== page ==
Our Mutual Friend

by Charles Dickens

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When the Boffins are trying to adopt a child, are children being treated almost like commodities and materials?

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Our Mutual Friend is a novel written by famed English writer and social critic Charles Dickens. It is the author’s fourteenth and last completed novel, and it was published as a monthly serial of nineteen installments, from May 1864 to November 1865. Because of Dickens’s heavy criticism of the socio-economic and political climate of Victorian English society, the novel is also considered a social satire.

Having grown up poor and underprivileged, Dickens often used his past experiences as an inspiration for many of his novels. He had a tough childhood, and his struggles greatly influenced his moral and political views. Thus, he grew up to be a fervent advocate for children’ rights and happiness. In Our Mutual Friend, Dickens describes the children, especially the orphans and those living in poverty, as financial “stock” and “merchandise.” He purposely uses a satirical rhetoric that is quite similar to economic language to showcase the unfair treatment of children and the consequences of penury and indigence.

In the First Book, titled “The Cup and the Leap,” we meet the newly rich and naive Mr. and Mrs. Boffin. They have no children of their own and wish to adopt a little boy and name him Johnny, in honor of John Harmon—the main protagonist of the story, who is wrongly presumed dead. Thus, they visit Reverend Frank Milvey and his wife, Margaretta, who, apparently, have orphans in “stock.” The entire conversation is led as if it’s a business transaction.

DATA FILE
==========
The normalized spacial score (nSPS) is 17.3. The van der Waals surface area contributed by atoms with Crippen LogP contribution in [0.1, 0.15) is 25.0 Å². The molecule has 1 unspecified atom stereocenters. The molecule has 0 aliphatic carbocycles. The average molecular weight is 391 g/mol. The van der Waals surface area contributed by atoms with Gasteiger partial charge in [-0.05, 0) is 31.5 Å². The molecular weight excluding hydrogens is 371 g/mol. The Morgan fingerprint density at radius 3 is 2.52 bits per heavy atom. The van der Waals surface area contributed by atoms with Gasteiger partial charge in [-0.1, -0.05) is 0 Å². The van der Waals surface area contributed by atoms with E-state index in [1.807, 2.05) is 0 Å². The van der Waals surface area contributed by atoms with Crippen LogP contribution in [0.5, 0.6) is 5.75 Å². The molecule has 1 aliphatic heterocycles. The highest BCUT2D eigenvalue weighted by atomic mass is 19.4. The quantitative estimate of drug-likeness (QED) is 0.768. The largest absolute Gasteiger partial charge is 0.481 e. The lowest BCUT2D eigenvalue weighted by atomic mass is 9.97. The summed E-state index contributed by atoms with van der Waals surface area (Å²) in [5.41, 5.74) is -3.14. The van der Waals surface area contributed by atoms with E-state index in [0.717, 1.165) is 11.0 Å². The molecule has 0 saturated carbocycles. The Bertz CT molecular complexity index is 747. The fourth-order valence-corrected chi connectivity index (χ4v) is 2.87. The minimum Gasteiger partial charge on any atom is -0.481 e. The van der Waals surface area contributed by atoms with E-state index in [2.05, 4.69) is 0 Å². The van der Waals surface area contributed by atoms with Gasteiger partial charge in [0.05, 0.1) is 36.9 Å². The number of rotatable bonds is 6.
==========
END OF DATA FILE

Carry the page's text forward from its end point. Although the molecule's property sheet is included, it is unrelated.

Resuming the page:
“We have orphans, I know,” pursued Mr. Milvey, quite with the air as if he might have added, ‘in stock,’ and quite as anxiously as if there were great competition in the business and he were afraid of losing an order, “over at the clay-pits; but they are employed by relations or friends, and I am afraid it would come at last to a transaction in the way of barter. And even if you exchanged blankets for the child—or books and firing—it would be impossible to prevent their being turned into liquor.”

By objectifying the children and presenting the orphans as commodities and material goods to be sold and bought, Dickens wants to metaphorically pinpoint how little value was given to a child’s life in Victorian England, especially the life of an orphan who is slightly older, “squints too much,” or has troublesome relatives—in other words, a child that has unfortunately been branded “imperfect.” Essentially, with his clever metaphors and analogies, Dickens wants to showcase Victorian society’s tendency to put a price on human emotions and human lives.

Either an eligible orphan was of the wrong sex (which almost always happened) or was too old, or too young, or too sickly, or too dirty, or too much accustomed to the streets, or too likely to run away; or, it was found impossible to complete the philanthropic transaction without buying the orphan. For, the instant it became known that anybody wanted the orphan, up started some affectionate relative of the orphan who put a price upon the orphan’s head. The suddenness of an orphan’s rise in the market was not to be paralleled by the maddest records of the Stock Exchange.

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